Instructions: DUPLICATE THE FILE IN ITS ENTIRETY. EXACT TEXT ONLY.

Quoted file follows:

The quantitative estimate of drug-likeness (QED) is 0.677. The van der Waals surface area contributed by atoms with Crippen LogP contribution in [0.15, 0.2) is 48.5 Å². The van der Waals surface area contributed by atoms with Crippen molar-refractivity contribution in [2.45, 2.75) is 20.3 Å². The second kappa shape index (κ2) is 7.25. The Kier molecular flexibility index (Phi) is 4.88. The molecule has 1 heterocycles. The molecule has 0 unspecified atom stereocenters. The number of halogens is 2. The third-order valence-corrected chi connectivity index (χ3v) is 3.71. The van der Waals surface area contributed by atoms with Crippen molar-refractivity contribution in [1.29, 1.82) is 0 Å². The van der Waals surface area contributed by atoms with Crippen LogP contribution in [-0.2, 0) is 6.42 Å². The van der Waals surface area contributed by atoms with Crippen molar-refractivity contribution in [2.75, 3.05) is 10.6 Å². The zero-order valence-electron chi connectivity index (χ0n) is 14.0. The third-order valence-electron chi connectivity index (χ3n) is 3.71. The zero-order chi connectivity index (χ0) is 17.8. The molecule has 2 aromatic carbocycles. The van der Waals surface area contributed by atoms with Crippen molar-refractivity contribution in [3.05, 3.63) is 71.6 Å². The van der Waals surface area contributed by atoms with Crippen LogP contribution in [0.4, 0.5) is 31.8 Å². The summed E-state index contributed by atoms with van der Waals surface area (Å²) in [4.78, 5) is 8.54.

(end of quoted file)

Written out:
The quantitative estimate of drug-likeness (QED) is 0.677. The van der Waals surface area contributed by atoms with Crippen LogP contribution in [0.15, 0.2) is 48.5 Å². The van der Waals surface area contributed by atoms with Crippen molar-refractivity contribution in [2.45, 2.75) is 20.3 Å². The second kappa shape index (κ2) is 7.25. The Kier molecular flexibility index (Phi) is 4.88. The molecule has 1 heterocycles. The molecule has 0 unspecified atom stereocenters. The number of halogens is 2. The third-order valence-corrected chi connectivity index (χ3v) is 3.71. The van der Waals surface area contributed by atoms with Crippen molar-refractivity contribution in [1.29, 1.82) is 0 Å². The van der Waals surface area contributed by atoms with Crippen LogP contribution in [-0.2, 0) is 6.42 Å². The van der Waals surface area contributed by atoms with Crippen molar-refractivity contribution in [2.75, 3.05) is 10.6 Å². The zero-order valence-electron chi connectivity index (χ0n) is 14.0. The third-order valence-electron chi connectivity index (χ3n) is 3.71. The zero-order chi connectivity index (χ0) is 17.8. The molecule has 2 aromatic carbocycles. The van der Waals surface area contributed by atoms with Crippen molar-refractivity contribution in [3.05, 3.63) is 71.6 Å². The van der Waals surface area contributed by atoms with Crippen LogP contribution in [0.4, 0.5) is 31.8 Å². The summed E-state index contributed by atoms with van der Waals surface area (Å²) in [4.78, 5) is 8.54.